Commission Governors, 1934-1948
Responsible government was suspended in 1934, and replaced by Commission of government,
during which Newfoundland was administered by unelected commissioners appointed by the
British government. Designed as a temporary expedient, the commission was composed of three
British and three Newfoundland members, and chaired by the governor. In some ways, this was a
return to the situation as it had existed before a legislature was established in 1832, but the
governor's role was ambiguous.
Frederick Alderdice, Newfoundland Prime Minister (1932-1934)
Frederick Alderdice (1872-1936) was Prime Minister of Newfoundland when responsible government
was suspended in 1934.
Courtesy of the Provincial Archives of Newfoundland and Labrador (PANL A23-101),
St. John's, Newfoundland.
Clearly, the governor played a different role than under responsible government, since he chaired
meetings of the Commission, could participate actively in its discussions, and could vote in cases
of a tie. His influence was therefore direct rather than indirect. At the same time, he was
instructed to act only on the Commission's advice. The governor continued to be the central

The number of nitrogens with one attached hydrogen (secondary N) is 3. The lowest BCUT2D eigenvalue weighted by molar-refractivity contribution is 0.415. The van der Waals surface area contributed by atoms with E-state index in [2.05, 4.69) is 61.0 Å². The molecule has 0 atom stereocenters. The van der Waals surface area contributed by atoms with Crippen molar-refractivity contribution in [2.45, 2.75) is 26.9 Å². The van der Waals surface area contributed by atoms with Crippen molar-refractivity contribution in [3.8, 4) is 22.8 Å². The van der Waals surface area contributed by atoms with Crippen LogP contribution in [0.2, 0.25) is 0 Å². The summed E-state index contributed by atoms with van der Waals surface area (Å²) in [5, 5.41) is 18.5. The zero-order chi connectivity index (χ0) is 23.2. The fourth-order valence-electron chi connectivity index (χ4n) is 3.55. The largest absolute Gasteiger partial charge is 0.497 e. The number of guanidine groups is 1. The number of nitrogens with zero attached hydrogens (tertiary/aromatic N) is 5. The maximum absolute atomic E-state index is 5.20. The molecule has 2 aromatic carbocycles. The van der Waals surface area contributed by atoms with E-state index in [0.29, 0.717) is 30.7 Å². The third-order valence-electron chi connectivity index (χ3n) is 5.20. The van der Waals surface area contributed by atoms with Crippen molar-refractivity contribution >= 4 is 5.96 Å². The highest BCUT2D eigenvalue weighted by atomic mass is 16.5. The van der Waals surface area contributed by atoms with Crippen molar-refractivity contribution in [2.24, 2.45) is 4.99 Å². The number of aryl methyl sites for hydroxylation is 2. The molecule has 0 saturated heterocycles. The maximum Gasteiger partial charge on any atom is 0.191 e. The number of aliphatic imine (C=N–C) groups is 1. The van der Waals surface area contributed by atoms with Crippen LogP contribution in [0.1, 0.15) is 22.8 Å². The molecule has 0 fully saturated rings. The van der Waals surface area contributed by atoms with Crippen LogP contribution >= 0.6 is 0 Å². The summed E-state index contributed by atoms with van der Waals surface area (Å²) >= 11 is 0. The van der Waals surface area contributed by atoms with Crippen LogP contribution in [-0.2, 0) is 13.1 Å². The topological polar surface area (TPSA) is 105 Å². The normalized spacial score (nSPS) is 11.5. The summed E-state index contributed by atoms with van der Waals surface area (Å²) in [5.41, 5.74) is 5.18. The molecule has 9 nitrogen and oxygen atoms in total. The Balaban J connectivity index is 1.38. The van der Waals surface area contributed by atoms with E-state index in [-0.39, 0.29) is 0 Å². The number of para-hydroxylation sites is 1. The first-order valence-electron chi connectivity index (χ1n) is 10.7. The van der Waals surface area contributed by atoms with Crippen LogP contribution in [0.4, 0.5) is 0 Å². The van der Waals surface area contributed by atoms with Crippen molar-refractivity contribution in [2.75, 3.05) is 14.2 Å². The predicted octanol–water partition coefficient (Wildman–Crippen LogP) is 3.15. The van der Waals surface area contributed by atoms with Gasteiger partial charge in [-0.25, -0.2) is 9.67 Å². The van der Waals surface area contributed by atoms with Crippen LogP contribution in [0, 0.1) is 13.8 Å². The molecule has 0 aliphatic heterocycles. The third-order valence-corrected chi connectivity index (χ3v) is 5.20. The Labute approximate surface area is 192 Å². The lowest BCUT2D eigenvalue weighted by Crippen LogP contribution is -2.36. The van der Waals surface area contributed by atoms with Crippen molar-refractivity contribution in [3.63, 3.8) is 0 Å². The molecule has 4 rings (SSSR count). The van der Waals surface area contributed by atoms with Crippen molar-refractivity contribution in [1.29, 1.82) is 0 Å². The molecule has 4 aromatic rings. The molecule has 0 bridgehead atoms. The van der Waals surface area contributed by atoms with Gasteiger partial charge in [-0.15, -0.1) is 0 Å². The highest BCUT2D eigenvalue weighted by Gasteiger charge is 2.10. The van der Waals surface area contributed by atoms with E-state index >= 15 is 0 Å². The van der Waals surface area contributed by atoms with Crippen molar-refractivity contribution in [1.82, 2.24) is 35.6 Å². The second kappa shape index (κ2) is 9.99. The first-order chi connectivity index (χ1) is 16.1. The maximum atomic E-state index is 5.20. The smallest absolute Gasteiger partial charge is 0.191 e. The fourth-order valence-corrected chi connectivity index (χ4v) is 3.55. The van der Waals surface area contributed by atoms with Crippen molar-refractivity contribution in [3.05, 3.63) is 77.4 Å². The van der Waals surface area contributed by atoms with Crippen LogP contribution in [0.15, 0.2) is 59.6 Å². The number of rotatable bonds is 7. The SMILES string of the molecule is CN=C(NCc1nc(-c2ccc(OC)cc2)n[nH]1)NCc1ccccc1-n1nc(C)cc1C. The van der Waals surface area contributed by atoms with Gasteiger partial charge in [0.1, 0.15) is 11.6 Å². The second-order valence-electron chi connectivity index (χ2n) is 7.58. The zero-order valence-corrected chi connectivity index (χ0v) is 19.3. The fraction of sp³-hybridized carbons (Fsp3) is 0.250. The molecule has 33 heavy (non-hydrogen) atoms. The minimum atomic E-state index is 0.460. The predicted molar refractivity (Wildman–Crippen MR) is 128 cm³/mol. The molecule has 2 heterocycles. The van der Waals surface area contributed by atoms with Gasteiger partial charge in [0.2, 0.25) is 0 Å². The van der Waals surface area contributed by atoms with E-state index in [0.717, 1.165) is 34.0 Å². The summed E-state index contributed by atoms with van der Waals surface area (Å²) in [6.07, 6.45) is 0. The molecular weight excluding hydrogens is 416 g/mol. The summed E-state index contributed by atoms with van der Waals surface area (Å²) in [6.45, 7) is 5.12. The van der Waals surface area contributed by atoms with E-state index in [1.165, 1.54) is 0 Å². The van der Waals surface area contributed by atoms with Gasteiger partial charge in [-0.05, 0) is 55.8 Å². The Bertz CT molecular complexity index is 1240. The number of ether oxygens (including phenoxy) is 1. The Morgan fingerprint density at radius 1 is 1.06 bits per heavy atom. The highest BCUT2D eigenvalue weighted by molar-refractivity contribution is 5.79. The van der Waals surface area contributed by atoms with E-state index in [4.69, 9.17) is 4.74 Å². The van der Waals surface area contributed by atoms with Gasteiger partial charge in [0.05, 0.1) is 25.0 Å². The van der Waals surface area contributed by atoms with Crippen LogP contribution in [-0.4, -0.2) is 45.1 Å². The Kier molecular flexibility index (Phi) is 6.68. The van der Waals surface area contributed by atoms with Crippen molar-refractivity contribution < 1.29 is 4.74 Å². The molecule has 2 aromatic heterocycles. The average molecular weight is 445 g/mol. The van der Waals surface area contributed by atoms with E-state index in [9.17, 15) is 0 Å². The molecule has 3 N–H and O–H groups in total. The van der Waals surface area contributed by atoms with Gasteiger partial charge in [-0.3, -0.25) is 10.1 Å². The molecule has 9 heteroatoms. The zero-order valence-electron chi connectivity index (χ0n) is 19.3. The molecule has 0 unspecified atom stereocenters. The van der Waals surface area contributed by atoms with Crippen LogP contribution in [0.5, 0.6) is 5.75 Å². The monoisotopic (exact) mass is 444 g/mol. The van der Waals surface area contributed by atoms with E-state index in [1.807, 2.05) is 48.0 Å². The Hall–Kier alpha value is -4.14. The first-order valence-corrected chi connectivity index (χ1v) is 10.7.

official link between Newfoundland and the Dominions Office in London, and to carry out a range
of other duties, formal and informal. There was no other position like it in the British Empire and
Commonwealth, and the personality of the governor was an important factor in how the role was
Admiral Sir Murray Anderson
Murray Anderson (1874-1936) was appointed governor of Newfoundland in 1933. This picture,
taken on Government House grounds in August 1934, shows Anderson (seated in the centre),
entertaining Ramsay MacDonald (seated left), the prime minister of Great Britain.
Courtesy of the Provincial Archives of Newfoundland and Labrador
(PANL B18-11), St. John's, Newfoundland.
with more information (52 Kb).
The first governor under Commission, Sir Murray Anderson, tried to play a neutral role,
intervening in affairs only when there was a deadlock. His successor, the bluff Sir Humphrey
Walwyn, was far more inclined to play an active role, which brought him into conflict with some
of the Commissioners. The ill-defined nature of the position certainly suited Sir Gordon
Macdonald, Newfoundland's last British governor, whose job it was to bring about Confederation
if at all possible.
(Much of this information is derived from S.J.R. Noel,
Politics in Newfoundland (University of Toronto Press, 1971)).